"If you’re willing to work like that, you can become the president," Mathis said. "You have to understand that the average real estate agent with the average commitment level is not going to be able to achieve that at this point."
Mathis thinks banks will be able to clear excess inventory from their books within 18 months, and that they want to work with agents and brokers who are familiar with their system.
"Remember, (the lender’s asset manager) is a $20-an-hour employee with a spreadsheet in front of them, and that’s how they want to be talked to," Mathis warned, saying lenders will sometimes take listings from other agents and give them to his firm "because we are efficient."
Sharga said he thinks the process will take much longer. And some of the best opportunities for agents and buyers are in distressed properties that haven’t yet been repossessed by the bank, said Alexis McGee, president of ForeclosureS.com. Like RealtyTrac, ForeclosureS.com provides subscribers with details on properties it is tracking through the foreclosure process.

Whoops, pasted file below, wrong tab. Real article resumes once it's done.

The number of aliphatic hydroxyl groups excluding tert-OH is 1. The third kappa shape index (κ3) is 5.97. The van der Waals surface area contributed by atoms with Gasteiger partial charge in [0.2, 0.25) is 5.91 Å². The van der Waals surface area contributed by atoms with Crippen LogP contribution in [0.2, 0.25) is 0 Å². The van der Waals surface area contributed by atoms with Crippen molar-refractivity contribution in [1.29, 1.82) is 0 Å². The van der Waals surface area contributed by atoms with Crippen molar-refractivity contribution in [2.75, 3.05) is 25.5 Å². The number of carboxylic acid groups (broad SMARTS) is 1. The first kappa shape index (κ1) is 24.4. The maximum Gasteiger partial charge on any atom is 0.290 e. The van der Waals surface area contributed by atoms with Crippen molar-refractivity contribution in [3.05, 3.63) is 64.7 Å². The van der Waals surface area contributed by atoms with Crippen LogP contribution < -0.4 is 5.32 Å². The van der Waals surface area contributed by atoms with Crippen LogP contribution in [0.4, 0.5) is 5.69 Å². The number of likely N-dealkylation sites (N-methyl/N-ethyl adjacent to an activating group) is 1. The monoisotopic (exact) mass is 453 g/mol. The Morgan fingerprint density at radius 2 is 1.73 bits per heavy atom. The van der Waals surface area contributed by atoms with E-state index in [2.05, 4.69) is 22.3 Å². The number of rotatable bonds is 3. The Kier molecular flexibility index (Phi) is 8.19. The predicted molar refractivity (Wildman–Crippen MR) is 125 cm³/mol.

The process begins when lenders file a notice of default, and borrowers who can’t get current on their payments may have their homes auctioned off or repossessed by their lender.
McGee said that she’s personally purchased many "preforeclosure" homes as investments, looking for properties in which owners still have equity and sellers don’t require bank approval to sign off on a short sale because the proceeds won’t cover the loan balance.
"What I’m very surprised about is how many people don’t realize the average person bought their home seven years ago, and if they have just lost their job, they have equity" but may not be able to refinance. These properties "are never on the MLS," McGee claimed — "You have to reach out and find them."